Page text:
Health / Safety / Risk Mgmt
Conflict is everywhere. It cannot be helped.
Regardless of how motivated your employees are to behave, put a few ambitious, sensitive, or abrasive people together and you are bound to have some conflict.
But as an employer – where do you draw the line? How much of the conflict you are seeing is normal and healthy, and how much of it creates a hostile workplace? And when do you need to take matters into your own hands and initiate an investigation?
Hostile Workplace or Healthy Conflict?
What is important to understand about conflict is that not all conflict is the same. There are different types of conflict. and each type of conflict requires a different response. The three kinds of conflict you are likely to experience at work are:
1. Substantive Conflict: disagreements about overall direction, policies, values and goals. These are the kinds of arguments you might see in a political debate.
2. Procedural Conflict: disagreements about processes and procedures to best reach a shared goal. An argument about how to sell the most widgets is an example.
3. Affective Conflict: This is interpersonal conflict. This is the type that flares up and seems so very personal even as it threatens the productivity and stability of the whole workplace. Most complaints about “bullying” fall into this category, and this is the kind of conflict that could create a hostile workplace.
Hopefully, most of the conflicts you experience at work are the substantive or procedural kind: disagreements about how to accomplish goals. These are generally “healthy” conflicts because you can focus on outcomes, goals, and processes rather than personalities and emotions.
But when affective conflict is present in your workplace and an employee files a complaint, then you have a lot of murky waters to navigate. This probably includes an investigation that feels more like a balancing act than a straightforward “just the facts” process.
Hostile Workplace: Do I Really Have to Investigate?
Yes, most likely you do. If your employee’s complaint seems like it may violate company policy or federal law, then you are most likely required to conduct an investigation, even if the employee who sought your help does not wish to have one. Federal law makes investigation mandatory if there is suspicion of job discrimination, a violation of health and safety laws, or illegal drug use and all of these issues can be part of affective conflict. Even if you suspect no law is broken, it is still best to investigate any alleged misconduct that is brought to your attention. In the case of a potentially hostile workplace, better safe than sorry.
It is one thing to initiate an investigation. It is quite another to run the investigation properly in a way that doesn’t make things worse. Whether you are choosing to do the investigation in-house, or outsource it as an independent investigation, there are many pitfalls to avoid. Do it correctly, and your organization can thrive. If you do it incorrectly, you may have a real disaster on your hands. In my next blog I will discuss the pitfalls of running a hostile workplace investigation, and how to avoid them.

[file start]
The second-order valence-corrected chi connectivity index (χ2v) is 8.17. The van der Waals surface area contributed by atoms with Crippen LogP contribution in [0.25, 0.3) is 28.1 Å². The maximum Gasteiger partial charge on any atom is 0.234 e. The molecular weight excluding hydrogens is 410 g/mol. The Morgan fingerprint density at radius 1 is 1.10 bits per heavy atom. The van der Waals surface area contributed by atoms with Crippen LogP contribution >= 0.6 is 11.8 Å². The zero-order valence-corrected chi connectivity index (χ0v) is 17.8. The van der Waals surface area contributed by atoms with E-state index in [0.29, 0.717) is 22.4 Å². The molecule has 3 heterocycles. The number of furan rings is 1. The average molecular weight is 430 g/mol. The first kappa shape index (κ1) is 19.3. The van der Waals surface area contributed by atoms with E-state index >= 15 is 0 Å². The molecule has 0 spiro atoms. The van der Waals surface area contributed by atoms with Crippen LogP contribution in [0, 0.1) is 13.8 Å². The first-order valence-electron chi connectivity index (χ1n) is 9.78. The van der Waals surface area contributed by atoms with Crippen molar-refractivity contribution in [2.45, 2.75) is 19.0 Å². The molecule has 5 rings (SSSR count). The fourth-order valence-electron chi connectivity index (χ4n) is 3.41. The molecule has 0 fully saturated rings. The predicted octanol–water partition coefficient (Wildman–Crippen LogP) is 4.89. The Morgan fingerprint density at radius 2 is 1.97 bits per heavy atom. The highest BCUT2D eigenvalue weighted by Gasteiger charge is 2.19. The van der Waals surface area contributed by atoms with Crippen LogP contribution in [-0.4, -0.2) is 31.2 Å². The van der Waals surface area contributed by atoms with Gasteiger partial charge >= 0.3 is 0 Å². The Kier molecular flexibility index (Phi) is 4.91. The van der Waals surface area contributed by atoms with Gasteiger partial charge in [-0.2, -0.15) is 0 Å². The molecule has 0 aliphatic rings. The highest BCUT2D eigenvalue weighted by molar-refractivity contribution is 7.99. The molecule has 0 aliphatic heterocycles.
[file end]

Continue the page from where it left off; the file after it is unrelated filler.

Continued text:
Kathleen Bartle (www.kathleenbartle.com)
Kathleen is dedicated to the empowerment of women and men facing workplace and interpersonal communication conflicts including dysfunctional teams, abrasive managers and bullying. As such, she empowers her clients to create and put into action specific paths that end conflicts and transform relationships.
Kathleen's shrewd and compassionate approach is based upon her research, expertise and hard won experience. Her experience includes 1) Handling thousands of cases involving interpersonal and team conflicts at the University of California, Los Angeles (UCLA); University of Southern California (USC); and California Institute of Technology (Caltech) and, 2) A decade of private practice working with executives, entrepreneurs, business professionals and academics.
Her expertise and solutions derive from her training and knowledge as a CPhil, Sociologist (UCLA) , a Certified Executive Manager (USC), a Certified Professional Co-Active Coach (Coaching Training Institute), Professional Certified Coach (International Coaching Federation) with research interests in workplace harassment and bullying, assertiveness, team-building and leadership and communication best practices. As such, she understands both the personal and interpersonal complexities inherent in workplace conflict.
Kathleen’s strategic understanding of workplace conflict is also recognized within the professional community, as evidenced by her presentation at the 7th International Conference on Workplace Bullying in Wales, June 2010.
Connect with Kathleen on her website: http://www.confidenceconnections.com
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